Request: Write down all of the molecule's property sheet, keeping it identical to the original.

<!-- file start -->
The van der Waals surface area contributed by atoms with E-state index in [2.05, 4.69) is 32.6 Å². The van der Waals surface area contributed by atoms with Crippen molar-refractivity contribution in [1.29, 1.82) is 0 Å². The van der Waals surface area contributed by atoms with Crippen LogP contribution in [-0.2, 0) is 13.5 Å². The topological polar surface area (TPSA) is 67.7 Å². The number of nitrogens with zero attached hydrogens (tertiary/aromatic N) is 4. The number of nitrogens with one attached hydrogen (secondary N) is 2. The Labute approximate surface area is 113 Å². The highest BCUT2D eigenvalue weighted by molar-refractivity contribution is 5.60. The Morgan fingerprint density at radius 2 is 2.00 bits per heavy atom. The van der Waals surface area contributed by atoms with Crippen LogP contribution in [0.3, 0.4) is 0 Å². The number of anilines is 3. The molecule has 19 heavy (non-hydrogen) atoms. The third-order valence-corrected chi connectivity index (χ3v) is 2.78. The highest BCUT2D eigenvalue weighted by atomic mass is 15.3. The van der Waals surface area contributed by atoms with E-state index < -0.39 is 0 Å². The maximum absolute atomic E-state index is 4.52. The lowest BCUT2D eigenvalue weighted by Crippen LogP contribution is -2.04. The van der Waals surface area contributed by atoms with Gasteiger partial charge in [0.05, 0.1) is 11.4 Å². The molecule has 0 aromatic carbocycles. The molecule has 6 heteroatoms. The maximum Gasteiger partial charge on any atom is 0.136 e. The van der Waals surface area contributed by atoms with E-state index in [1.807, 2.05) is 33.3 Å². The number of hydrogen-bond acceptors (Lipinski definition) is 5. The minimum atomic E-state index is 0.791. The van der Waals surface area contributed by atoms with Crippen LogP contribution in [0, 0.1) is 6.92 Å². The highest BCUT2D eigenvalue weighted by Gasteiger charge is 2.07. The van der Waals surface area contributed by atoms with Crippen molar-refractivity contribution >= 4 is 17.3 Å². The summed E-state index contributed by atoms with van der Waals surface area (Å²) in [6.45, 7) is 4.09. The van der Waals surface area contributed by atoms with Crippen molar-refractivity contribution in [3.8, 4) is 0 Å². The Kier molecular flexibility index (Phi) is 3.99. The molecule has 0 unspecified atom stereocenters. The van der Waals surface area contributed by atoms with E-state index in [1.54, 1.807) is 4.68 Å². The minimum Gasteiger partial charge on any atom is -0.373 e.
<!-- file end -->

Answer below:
The van der Waals surface area contributed by atoms with E-state index in [2.05, 4.69) is 32.6 Å². The van der Waals surface area contributed by atoms with Crippen molar-refractivity contribution in [1.29, 1.82) is 0 Å². The van der Waals surface area contributed by atoms with Crippen LogP contribution in [-0.2, 0) is 13.5 Å². The topological polar surface area (TPSA) is 67.7 Å². The number of nitrogens with zero attached hydrogens (tertiary/aromatic N) is 4. The number of nitrogens with one attached hydrogen (secondary N) is 2. The Labute approximate surface area is 113 Å². The highest BCUT2D eigenvalue weighted by molar-refractivity contribution is 5.60. The Morgan fingerprint density at radius 2 is 2.00 bits per heavy atom. The van der Waals surface area contributed by atoms with Crippen LogP contribution in [0.3, 0.4) is 0 Å². The number of anilines is 3. The molecule has 19 heavy (non-hydrogen) atoms. The third-order valence-corrected chi connectivity index (χ3v) is 2.78. The highest BCUT2D eigenvalue weighted by atomic mass is 15.3. The van der Waals surface area contributed by atoms with E-state index < -0.39 is 0 Å². The maximum absolute atomic E-state index is 4.52. The lowest BCUT2D eigenvalue weighted by Crippen LogP contribution is -2.04. The van der Waals surface area contributed by atoms with Gasteiger partial charge in [0.05, 0.1) is 11.4 Å². The molecule has 0 aromatic carbocycles. The molecule has 6 heteroatoms. The maximum Gasteiger partial charge on any atom is 0.136 e. The van der Waals surface area contributed by atoms with E-state index in [1.807, 2.05) is 33.3 Å². The number of hydrogen-bond acceptors (Lipinski definition) is 5. The minimum atomic E-state index is 0.791. The van der Waals surface area contributed by atoms with Crippen LogP contribution in [0, 0.1) is 6.92 Å². The highest BCUT2D eigenvalue weighted by Gasteiger charge is 2.07. The van der Waals surface area contributed by atoms with Crippen molar-refractivity contribution >= 4 is 17.3 Å². The summed E-state index contributed by atoms with van der Waals surface area (Å²) in [6.45, 7) is 4.09. The van der Waals surface area contributed by atoms with Crippen molar-refractivity contribution in [3.8, 4) is 0 Å². The Kier molecular flexibility index (Phi) is 3.99. The molecule has 0 unspecified atom stereocenters. The van der Waals surface area contributed by atoms with E-state index in [1.54, 1.807) is 4.68 Å². The minimum Gasteiger partial charge on any atom is -0.373 e.